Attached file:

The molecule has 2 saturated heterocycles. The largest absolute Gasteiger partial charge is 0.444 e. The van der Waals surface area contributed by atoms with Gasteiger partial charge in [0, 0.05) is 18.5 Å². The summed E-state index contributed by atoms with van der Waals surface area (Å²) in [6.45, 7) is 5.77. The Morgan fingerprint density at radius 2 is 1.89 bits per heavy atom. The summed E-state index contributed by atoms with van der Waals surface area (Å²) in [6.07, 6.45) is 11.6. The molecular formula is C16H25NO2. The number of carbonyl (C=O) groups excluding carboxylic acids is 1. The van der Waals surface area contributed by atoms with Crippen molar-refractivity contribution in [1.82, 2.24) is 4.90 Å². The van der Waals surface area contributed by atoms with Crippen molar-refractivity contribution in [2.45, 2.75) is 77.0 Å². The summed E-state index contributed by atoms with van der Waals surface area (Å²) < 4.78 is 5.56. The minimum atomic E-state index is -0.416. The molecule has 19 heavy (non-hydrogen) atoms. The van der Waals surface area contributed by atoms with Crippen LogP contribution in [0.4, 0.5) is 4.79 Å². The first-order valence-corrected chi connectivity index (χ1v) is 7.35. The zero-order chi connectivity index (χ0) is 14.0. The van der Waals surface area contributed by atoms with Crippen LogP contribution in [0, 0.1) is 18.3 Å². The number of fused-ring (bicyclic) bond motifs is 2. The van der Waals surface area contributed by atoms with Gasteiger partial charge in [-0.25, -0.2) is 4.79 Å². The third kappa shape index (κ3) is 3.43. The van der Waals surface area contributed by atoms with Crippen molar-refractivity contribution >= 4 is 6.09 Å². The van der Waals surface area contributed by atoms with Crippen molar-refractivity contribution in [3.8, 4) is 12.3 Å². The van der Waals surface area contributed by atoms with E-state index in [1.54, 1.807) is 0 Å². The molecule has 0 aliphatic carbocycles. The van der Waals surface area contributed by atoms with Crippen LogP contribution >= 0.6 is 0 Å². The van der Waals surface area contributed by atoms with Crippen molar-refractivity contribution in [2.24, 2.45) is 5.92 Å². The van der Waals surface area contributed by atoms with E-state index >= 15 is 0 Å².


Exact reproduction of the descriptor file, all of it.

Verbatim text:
The molecule has 2 saturated heterocycles. The largest absolute Gasteiger partial charge is 0.444 e. The van der Waals surface area contributed by atoms with Gasteiger partial charge in [0, 0.05) is 18.5 Å². The summed E-state index contributed by atoms with van der Waals surface area (Å²) in [6.45, 7) is 5.77. The Morgan fingerprint density at radius 2 is 1.89 bits per heavy atom. The summed E-state index contributed by atoms with van der Waals surface area (Å²) in [6.07, 6.45) is 11.6. The molecular formula is C16H25NO2. The number of carbonyl (C=O) groups excluding carboxylic acids is 1. The van der Waals surface area contributed by atoms with Crippen molar-refractivity contribution in [1.82, 2.24) is 4.90 Å². The van der Waals surface area contributed by atoms with Crippen molar-refractivity contribution in [2.45, 2.75) is 77.0 Å². The summed E-state index contributed by atoms with van der Waals surface area (Å²) < 4.78 is 5.56. The minimum atomic E-state index is -0.416. The molecule has 19 heavy (non-hydrogen) atoms. The van der Waals surface area contributed by atoms with Crippen LogP contribution in [0.4, 0.5) is 4.79 Å². The first-order valence-corrected chi connectivity index (χ1v) is 7.35. The zero-order chi connectivity index (χ0) is 14.0. The van der Waals surface area contributed by atoms with Crippen LogP contribution in [0, 0.1) is 18.3 Å². The number of fused-ring (bicyclic) bond motifs is 2. The van der Waals surface area contributed by atoms with Gasteiger partial charge in [-0.25, -0.2) is 4.79 Å². The third kappa shape index (κ3) is 3.43. The van der Waals surface area contributed by atoms with Crippen molar-refractivity contribution >= 4 is 6.09 Å². The van der Waals surface area contributed by atoms with Crippen molar-refractivity contribution in [3.8, 4) is 12.3 Å². The van der Waals surface area contributed by atoms with E-state index in [1.54, 1.807) is 0 Å². The molecule has 0 aliphatic carbocycles. The van der Waals surface area contributed by atoms with Crippen LogP contribution >= 0.6 is 0 Å². The van der Waals surface area contributed by atoms with Crippen molar-refractivity contribution in [2.24, 2.45) is 5.92 Å². The van der Waals surface area contributed by atoms with E-state index >= 15 is 0 Å².